Most individuals receive a U.S. Internal Revenue Service (IRS) Form 1099 — Miscellaneous Income (1099) early each calendar year as part of their annual tax return documentation. They hold the document for their tax return preparation and then file it away without giving it another thought. If you are a small business owner, know that you too must send 1099s to nonemployees paid in the course of doing business. Members of the Virginia Society of Certified Public Accountants (VSCPA) warn that many small business owners do not understand the requirements for issuing 1099s, and they can receive hefty fines and costly IRS audits if not complied with properly.
Let’s start simple: If you are deducting a payment to a vendor, then the IRS wants to make sure that they are picking it up as income. There is a dual requirement. The recipient of the payment is required to report any income — whether or not it meets the threshold for receiving a 1099 — and the business is required to issue 1099s to any nonincorporated business or individual from whom it purchases more than $600 in goods or services during a calendar year. Failure to do so will result in a $100 penalty for each 1099 that is not issued as well as the potential loss of that deduction on the tax return. That seems pretty straightforward.
Problems arise when business owners do not realize that the person/business they are paying is eligible to receive a 1099. Further, as part of IRS compliance, every business return — Schedule C, partnership, corporation, etc. — since 2012 contains two questions:
- Did you pay anyone more than $600 to whom you would be required to issue a Form 1099?
- Did you issue all required 1099s?
If you answer “yes” to the first question and “no” to the second, your risk of audit would be greatly increased. Business owners must be in full compliance to avoid fines.
To help insure that business owners comply with IRS regulations, CPAs advise that nonemployees complete a Form W-9. Having each vendor who you are not 100 percent sure is a corporation complete a Form W-9 will provide you with certain valuable information. First, they will give you the correct name of the company/individual and the address for the purpose of issuing them payment. Second, they will sign them. If you use the W-9 as the basis of whether or not you issue a 1099 and use the information on the W-9 to issue the 1099, you cannot be penalized. The only business that you would not obtain a W-9 from would be a business whose name ends in “corporation,” “Inc.,” or “PC.” Business owners can also exempt publicly traded companies, such as PECO, Verizon, and so on. For all others, CPAs advise business owners to get a W-9. Many people think that an LLC is a corporation. It is not. The requirement to issue a 1099 for an LLC is based on how they elect to be taxed. If they are taxed as a noncorporation (sole proprietorship/partnership/individual) then you are required to issue a 1099.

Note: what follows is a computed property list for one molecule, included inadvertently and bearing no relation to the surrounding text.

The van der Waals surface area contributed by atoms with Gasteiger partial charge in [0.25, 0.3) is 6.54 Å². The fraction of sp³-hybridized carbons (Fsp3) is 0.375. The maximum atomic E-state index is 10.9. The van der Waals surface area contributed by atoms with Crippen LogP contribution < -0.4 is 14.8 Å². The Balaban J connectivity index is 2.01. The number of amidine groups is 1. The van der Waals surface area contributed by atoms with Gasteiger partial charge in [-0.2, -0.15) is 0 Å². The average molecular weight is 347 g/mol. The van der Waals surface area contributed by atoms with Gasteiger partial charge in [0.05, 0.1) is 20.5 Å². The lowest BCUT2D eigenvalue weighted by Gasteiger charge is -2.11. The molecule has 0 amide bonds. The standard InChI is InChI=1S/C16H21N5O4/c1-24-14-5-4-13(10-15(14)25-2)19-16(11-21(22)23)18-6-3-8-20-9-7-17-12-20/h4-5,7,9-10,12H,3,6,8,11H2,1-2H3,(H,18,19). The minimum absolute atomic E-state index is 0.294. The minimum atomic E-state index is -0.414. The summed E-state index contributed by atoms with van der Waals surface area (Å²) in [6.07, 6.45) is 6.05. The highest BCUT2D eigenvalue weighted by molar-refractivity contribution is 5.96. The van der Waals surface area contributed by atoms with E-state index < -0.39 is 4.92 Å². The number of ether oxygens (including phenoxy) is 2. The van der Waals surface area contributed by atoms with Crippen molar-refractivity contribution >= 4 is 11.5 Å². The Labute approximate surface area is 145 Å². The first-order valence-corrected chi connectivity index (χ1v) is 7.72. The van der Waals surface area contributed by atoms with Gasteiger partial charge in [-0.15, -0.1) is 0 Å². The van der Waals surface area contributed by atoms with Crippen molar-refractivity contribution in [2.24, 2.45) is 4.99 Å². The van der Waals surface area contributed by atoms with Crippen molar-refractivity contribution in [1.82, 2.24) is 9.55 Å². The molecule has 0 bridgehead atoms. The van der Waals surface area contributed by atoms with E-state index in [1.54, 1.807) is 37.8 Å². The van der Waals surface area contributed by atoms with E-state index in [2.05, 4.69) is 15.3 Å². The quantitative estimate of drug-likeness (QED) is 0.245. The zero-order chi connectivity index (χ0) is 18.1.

Business owners too often scramble at the end of the year to review and obtain missing W-9s. Vendors know why you are calling, and they do not call you back. They have no incentive to supply this information accurately or quickly. They will have incentive, though, if they are waiting for a check. CPAs advise business owners to obtain a W-9 as they add a new vendor, and to not pay the new vendor until it complies with the W-9 request.
Beyond these basics, there are a lot of exceptions and other issues that may affect who gets a 1099. For instance, because of reporting requirements of third-party merchant services, anyone you pay by credit card is exempt from 1099s. But then there is a host of people and businesses that are often missed:
- Your landlord.
- Contractors who do repairs and maintenance for you. (Often clients know that they are eligible, but since the work was less than $600 they do not need the info. However, if called a few times during the year, bills can easily top $600.)
- Attorneys, even if they are corporations, have to receive 1099s.
This can be confusing. It is an important topic to discuss with your CPA, and together you can devise a system that will capture the required information at the start of a relationship with a vendor and not in January when you are scrambling.